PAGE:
Don’t forget the Federal Work Study Program. The Work Study Program provides funds for part-time employment to help needy students to finance the costs of postsecondary education. Students can receive FWS funds at approximately 3,400 participating postsecondary institutions. Hourly wages must not be less than the federal minimum wage. Work Study jobs are very very user friendly in working around your class schedule. A lot of the jobs are campus related. Dorm desk jobs, library, cafeteria, office work in a specific department – you can usually find available jobs online or at your university’s financial aid center.
The only thing worse than signing any and every single loan application that comes across your plate – without knowing the long term implications, is to sign nothing. You cannot be afraid of all loans. You cannot procrastinate the situation, refuse to look at taking on some debt, and not go to college because you may have to face a reasonable monthly bill for getting an education. Be smart. Do your homework. Weigh the pros and cons of the price tag of various college and do a little comparison shopping here.
look at it this way…
Think of all of those high school seniors who go straight from school into the workforce…most likely into an underpaid and dead end service sector job, with bad or non existent health care benefits. Many of those kids use their new found wealth to buy a new car. Well, lets look at some of the comparisons.
- 2012 Toyota Camry – costs $22,500 + $1,350 (tax) title and extras = $25,000
- $25,000 loan for 63 months at 3.67% interest – $440.44 month – total loan $27,747
So here’s your opportunity cost:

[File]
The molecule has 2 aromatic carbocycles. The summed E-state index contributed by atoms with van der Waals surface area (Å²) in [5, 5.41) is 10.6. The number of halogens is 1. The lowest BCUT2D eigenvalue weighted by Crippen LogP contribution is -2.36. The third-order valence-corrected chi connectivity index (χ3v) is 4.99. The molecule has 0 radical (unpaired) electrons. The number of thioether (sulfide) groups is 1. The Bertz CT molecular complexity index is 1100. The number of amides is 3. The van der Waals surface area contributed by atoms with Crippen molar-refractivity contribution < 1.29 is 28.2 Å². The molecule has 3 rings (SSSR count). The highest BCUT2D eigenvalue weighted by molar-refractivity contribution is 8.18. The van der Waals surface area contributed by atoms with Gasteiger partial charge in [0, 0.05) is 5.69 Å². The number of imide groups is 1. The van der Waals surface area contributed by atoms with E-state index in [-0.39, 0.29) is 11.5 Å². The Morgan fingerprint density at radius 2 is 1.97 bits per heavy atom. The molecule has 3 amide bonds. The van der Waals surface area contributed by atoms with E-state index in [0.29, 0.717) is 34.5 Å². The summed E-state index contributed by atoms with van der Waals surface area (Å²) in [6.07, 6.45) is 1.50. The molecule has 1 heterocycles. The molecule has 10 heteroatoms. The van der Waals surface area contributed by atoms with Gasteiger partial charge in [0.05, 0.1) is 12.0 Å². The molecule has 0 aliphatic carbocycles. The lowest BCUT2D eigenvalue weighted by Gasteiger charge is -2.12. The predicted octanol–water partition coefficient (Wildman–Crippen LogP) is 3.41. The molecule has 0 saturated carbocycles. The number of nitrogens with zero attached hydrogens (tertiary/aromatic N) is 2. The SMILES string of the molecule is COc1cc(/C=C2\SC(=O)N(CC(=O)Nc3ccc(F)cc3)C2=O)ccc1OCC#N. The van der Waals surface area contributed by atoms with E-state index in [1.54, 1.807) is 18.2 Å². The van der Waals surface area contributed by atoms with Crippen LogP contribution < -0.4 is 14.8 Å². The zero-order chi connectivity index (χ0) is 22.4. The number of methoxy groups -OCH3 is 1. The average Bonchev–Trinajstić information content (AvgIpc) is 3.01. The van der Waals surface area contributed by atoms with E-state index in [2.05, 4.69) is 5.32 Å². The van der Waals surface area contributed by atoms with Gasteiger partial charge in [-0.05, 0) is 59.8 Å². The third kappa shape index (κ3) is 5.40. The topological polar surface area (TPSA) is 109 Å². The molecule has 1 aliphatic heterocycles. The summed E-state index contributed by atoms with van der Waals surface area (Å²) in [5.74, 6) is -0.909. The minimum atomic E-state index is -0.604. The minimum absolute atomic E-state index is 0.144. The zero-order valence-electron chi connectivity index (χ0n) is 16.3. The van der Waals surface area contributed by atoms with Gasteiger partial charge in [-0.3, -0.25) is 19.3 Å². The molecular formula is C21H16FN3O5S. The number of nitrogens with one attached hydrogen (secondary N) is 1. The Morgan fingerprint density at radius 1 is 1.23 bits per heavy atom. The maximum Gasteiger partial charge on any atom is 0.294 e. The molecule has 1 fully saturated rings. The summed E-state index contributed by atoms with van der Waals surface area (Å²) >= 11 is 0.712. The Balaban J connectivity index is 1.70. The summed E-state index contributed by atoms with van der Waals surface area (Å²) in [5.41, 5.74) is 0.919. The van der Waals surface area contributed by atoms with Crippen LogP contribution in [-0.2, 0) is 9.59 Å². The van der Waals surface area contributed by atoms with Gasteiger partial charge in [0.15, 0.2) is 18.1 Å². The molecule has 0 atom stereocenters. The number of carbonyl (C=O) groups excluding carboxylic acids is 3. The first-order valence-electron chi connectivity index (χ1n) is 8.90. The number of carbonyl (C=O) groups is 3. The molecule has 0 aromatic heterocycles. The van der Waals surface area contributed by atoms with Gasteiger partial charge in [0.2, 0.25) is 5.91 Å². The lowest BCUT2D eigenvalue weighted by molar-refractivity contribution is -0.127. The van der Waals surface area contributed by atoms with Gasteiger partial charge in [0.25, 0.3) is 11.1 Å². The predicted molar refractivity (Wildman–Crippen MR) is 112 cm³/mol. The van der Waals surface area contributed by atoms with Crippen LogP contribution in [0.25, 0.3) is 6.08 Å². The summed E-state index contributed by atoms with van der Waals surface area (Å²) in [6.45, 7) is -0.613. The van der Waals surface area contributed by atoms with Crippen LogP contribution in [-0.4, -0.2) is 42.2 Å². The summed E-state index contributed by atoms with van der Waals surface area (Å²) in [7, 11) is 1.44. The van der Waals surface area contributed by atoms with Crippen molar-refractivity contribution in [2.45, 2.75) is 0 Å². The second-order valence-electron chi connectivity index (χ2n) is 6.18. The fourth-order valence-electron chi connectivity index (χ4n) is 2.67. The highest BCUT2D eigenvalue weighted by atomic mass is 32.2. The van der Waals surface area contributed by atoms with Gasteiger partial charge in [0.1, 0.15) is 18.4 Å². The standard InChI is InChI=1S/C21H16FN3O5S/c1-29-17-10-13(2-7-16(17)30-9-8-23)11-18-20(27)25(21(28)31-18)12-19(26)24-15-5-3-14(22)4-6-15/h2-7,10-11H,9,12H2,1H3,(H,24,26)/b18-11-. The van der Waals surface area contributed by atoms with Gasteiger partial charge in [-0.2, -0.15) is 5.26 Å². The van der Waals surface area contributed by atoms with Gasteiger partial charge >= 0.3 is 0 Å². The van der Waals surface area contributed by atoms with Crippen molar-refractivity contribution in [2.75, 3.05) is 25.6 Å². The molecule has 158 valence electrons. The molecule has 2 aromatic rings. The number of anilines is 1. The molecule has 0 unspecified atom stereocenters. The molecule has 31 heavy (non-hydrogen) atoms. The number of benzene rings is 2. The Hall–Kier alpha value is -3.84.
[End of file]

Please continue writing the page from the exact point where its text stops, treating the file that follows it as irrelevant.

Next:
- $25,500 average debt for a college grad in 2010
- $293 a month loan repayments for ten years
- Total Loan – $35,214
- $25,000 – 2012 Camry (title, tax, license)
- $440 a month loan repayments for five 1/2 years
- Total Loan – $27,747
And once you have a degree according to 2008 statistics:
- The avg earnings of full-time worker with a bachelors degree $55,700
- The avg earnings of full-time worker with a high school diploma $33,800
Please go here for a detailed look at College Loans and Grants.
And go here to read how Congress is reducing its financial support for college students at the very time that tuition is rising through the roof.
Prepare yourself: on July 1, as many as 8 million college students will see their interest rates on federally subsidized student loans double, from 3.4% to 6.8%. According to the U.S. Public Interest Research Group, that increase amounts to the average Stafford loan borrower’s paying $2,800 more over a standard 10-year repayment term for loans made after June 30. It’s worse for those students who take out the most money. Those who borrow the maximum $23,000 in subsidized student loans will see their debt load upped by $5,000 over a 10-year repayment plan and $11,000 over a 20-year repayment plan.